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Planktic foraminiferal test size and weight response to the late Pliocene environment

Planktic foraminiferal test size and weight response to the late Pliocene environment
Planktic foraminiferal test size and weight response to the late Pliocene environment

Atmospheric carbon dioxide (pCO 2 atm) is impacting the ocean and marine organisms directly via changes in carbonate chemistry and indirectly via a range of changes in physical parameters most dominantly temperature. To assess potential impacts of climate change on carbonate production in the open ocean, we measured size and weight of planktic foraminifers during the late Pliocene at pCO 2 atm concentrations comparable to today and global temperatures 2 to 3 °C warmer. Size of all foraminifers was measured at Atlantic Ocean Deep Sea Drilling Project (DSDP) Site 610, Ocean Drilling Program (ODP) Site 999, and Integrated Ocean Drilling Program (IODP) Site U1313. Test size was smaller during the Pliocene than in modern assemblages under the same environmental conditions. During the cold marine isotope stage (MIS) M2, size increased at Site 999, potentially linked to intensified stratification of the surface ocean in response to the closure of the Central American Seaway. At Site U1313, test size tracks the warming throughout the late Pliocene. Size-normalized weight (SNW) of Globigerina bulloides at Site U1313 decreased during warmer temperature intervals. SNW of Globigerinoides ruber (white) at Site 999 displays high-frequency variability not correlated to temperature. Yet during the glacial period within MIS M2, test weight was higher during higher temperatures. Our results support studies in the modern ocean, which challenge the view that carbonate chemistry is the primary driver for calcification. To better understand processes driving changes in SNW, computer tomography was used to quantify calcite to volume ratios. During interglacial periods, lower calcite volume but higher test volume suggests less suitable conditions for calcification. As this signal is not evident in SNW, subtle changes in calcification might not be observed by the weight-based method.

Pliocene, calcification, carbon dioxide, climate change, planktic foraminifera
2572-4525
Todd, Chloe, Louise Cheryl
f7162726-2238-4e55-b80d-9a1555d5d746
Schmidt, Daniela N.
86a34245-7197-4ad2-984c-40374fe00b60
Robinson, Marci M.
59f40b6d-1f67-4d3a-aadd-aa75393c9237
De Schepper, Stijn
6bfe430e-597a-48ff-be0b-d20e2de7b813
Todd, Chloe, Louise Cheryl
f7162726-2238-4e55-b80d-9a1555d5d746
Schmidt, Daniela N.
86a34245-7197-4ad2-984c-40374fe00b60
Robinson, Marci M.
59f40b6d-1f67-4d3a-aadd-aa75393c9237
De Schepper, Stijn
6bfe430e-597a-48ff-be0b-d20e2de7b813

Todd, Chloe, Louise Cheryl, Schmidt, Daniela N., Robinson, Marci M. and De Schepper, Stijn (2020) Planktic foraminiferal test size and weight response to the late Pliocene environment. Paleoceanography and Paleoclimatology, 35 (1), [e2019PA003738]. (doi:10.1029/2019PA003738).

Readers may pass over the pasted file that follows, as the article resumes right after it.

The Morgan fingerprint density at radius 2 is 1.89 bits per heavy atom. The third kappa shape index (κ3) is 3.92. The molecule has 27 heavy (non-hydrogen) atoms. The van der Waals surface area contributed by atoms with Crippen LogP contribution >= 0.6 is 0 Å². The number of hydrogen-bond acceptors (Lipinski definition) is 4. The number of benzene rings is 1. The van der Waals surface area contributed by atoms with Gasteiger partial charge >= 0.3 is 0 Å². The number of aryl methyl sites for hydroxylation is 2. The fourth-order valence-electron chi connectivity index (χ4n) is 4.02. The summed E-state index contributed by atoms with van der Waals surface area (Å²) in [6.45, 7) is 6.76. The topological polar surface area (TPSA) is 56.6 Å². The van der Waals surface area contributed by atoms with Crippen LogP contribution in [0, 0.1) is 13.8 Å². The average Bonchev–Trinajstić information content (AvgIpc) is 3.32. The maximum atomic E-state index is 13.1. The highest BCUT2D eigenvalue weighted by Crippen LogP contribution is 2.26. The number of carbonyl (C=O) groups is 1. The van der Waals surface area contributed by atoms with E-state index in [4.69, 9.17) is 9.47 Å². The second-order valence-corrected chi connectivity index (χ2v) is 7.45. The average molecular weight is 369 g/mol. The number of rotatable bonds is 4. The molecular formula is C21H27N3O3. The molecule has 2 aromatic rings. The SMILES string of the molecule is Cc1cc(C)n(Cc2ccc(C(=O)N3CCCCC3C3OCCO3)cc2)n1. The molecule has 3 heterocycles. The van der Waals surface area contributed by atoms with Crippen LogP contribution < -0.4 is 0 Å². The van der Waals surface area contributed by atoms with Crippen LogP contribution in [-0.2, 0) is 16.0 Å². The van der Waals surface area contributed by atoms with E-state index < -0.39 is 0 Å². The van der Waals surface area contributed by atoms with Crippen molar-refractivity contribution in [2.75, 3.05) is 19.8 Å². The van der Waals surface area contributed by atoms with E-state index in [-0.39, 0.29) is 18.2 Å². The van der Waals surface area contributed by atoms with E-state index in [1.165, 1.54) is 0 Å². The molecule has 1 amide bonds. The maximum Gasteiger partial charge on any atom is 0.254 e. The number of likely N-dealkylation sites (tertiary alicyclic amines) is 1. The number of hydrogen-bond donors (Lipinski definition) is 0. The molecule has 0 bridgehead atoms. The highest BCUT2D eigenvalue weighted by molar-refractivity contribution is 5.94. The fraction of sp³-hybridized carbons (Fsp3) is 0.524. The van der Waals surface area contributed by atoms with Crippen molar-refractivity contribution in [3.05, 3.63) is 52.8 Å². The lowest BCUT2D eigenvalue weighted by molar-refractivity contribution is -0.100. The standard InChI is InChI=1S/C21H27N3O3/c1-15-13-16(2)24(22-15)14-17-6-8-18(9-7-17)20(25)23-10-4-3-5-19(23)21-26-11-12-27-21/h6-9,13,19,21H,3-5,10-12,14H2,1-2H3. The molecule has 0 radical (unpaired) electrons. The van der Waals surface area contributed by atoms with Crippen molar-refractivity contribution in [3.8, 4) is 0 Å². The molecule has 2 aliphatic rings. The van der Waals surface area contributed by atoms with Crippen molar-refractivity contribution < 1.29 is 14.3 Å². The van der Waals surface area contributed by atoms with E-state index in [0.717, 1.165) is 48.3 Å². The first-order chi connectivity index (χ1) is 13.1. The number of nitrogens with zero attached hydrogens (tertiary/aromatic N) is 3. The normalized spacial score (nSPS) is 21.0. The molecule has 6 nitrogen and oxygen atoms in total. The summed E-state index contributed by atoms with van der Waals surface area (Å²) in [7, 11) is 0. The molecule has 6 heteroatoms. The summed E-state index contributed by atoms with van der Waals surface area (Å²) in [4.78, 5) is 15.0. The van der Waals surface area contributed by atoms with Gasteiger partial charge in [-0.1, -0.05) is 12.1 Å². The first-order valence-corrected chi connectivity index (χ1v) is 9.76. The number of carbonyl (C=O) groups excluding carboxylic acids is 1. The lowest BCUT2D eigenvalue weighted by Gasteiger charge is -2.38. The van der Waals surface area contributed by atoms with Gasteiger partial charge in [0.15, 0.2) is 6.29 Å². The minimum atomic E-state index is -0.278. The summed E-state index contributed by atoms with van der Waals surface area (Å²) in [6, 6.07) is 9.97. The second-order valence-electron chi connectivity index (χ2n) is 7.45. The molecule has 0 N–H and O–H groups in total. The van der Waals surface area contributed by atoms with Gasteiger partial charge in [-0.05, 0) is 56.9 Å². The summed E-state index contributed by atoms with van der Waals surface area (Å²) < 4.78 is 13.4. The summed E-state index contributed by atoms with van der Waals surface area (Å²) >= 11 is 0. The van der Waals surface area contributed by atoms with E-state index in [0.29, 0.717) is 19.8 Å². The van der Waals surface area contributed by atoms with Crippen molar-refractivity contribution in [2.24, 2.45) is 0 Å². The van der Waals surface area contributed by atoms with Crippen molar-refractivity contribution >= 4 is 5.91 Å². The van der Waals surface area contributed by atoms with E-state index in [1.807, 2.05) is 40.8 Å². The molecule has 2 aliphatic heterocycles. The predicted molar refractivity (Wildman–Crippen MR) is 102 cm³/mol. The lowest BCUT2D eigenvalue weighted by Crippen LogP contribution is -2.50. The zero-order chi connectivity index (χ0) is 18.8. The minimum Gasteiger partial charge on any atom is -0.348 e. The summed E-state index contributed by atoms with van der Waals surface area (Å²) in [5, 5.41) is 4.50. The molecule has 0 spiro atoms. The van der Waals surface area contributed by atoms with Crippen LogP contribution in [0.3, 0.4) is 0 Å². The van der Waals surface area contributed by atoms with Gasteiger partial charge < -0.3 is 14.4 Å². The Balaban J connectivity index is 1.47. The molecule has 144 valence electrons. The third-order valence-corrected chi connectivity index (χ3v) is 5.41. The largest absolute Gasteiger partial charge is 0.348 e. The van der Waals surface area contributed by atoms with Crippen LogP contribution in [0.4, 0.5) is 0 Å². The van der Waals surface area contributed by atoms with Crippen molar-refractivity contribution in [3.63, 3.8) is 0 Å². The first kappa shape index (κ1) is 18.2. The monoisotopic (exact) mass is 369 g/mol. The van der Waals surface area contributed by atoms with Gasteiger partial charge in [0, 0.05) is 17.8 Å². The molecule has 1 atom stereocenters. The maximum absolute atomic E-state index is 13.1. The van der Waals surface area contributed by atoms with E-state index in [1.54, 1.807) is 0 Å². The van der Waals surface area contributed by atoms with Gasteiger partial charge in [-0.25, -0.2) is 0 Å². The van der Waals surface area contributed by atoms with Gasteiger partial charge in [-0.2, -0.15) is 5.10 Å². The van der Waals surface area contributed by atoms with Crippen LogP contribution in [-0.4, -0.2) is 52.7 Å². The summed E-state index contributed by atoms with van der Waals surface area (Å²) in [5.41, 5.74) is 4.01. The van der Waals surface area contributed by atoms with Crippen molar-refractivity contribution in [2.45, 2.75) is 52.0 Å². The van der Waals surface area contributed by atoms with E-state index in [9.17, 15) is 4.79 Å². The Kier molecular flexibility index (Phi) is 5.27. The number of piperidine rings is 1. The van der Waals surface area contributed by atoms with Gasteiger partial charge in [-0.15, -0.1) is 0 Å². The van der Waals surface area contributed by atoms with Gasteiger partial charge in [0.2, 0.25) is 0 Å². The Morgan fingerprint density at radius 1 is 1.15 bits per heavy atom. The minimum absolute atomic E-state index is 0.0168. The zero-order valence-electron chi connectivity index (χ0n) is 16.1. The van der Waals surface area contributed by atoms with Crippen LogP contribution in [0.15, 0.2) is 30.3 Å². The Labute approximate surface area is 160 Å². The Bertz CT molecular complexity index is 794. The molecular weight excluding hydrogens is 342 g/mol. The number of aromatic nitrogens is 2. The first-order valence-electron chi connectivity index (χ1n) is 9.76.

Record type: Article

Abstract

Atmospheric carbon dioxide (pCO 2 atm) is impacting the ocean and marine organisms directly via changes in carbonate chemistry and indirectly via a range of changes in physical parameters most dominantly temperature. To assess potential impacts of climate change on carbonate production in the open ocean, we measured size and weight of planktic foraminifers during the late Pliocene at pCO 2 atm concentrations comparable to today and global temperatures 2 to 3 °C warmer. Size of all foraminifers was measured at Atlantic Ocean Deep Sea Drilling Project (DSDP) Site 610, Ocean Drilling Program (ODP) Site 999, and Integrated Ocean Drilling Program (IODP) Site U1313. Test size was smaller during the Pliocene than in modern assemblages under the same environmental conditions. During the cold marine isotope stage (MIS) M2, size increased at Site 999, potentially linked to intensified stratification of the surface ocean in response to the closure of the Central American Seaway. At Site U1313, test size tracks the warming throughout the late Pliocene. Size-normalized weight (SNW) of Globigerina bulloides at Site U1313 decreased during warmer temperature intervals. SNW of Globigerinoides ruber (white) at Site 999 displays high-frequency variability not correlated to temperature. Yet during the glacial period within MIS M2, test weight was higher during higher temperatures. Our results support studies in the modern ocean, which challenge the view that carbonate chemistry is the primary driver for calcification. To better understand processes driving changes in SNW, computer tomography was used to quantify calcite to volume ratios. During interglacial periods, lower calcite volume but higher test volume suggests less suitable conditions for calcification. As this signal is not evident in SNW, subtle changes in calcification might not be observed by the weight-based method.

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2019PA003738 - Version of Record
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More information

Accepted/In Press date: 23 December 2019
e-pub ahead of print date: 2 January 2020
Published date: 21 January 2020
Keywords: Pliocene, calcification, carbon dioxide, climate change, planktic foraminifera

Identifiers

Local EPrints ID: 451605
URI: http://eprints.soton.ac.uk/id/eprint/451605
ISSN: 2572-4525
PURE UUID: 9f91d400-bcde-40c0-9650-6ef1180dc485
ORCID for Chloe, Louise Cheryl Todd: ORCID iD orcid.org/0000-0003-0684-2404

Catalogue record

Date deposited: 14 Oct 2021 16:30
Last modified: 26 Nov 2021 03:20

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Contributors

Author: Daniela N. Schmidt
Author: Marci M. Robinson
Author: Stijn De Schepper

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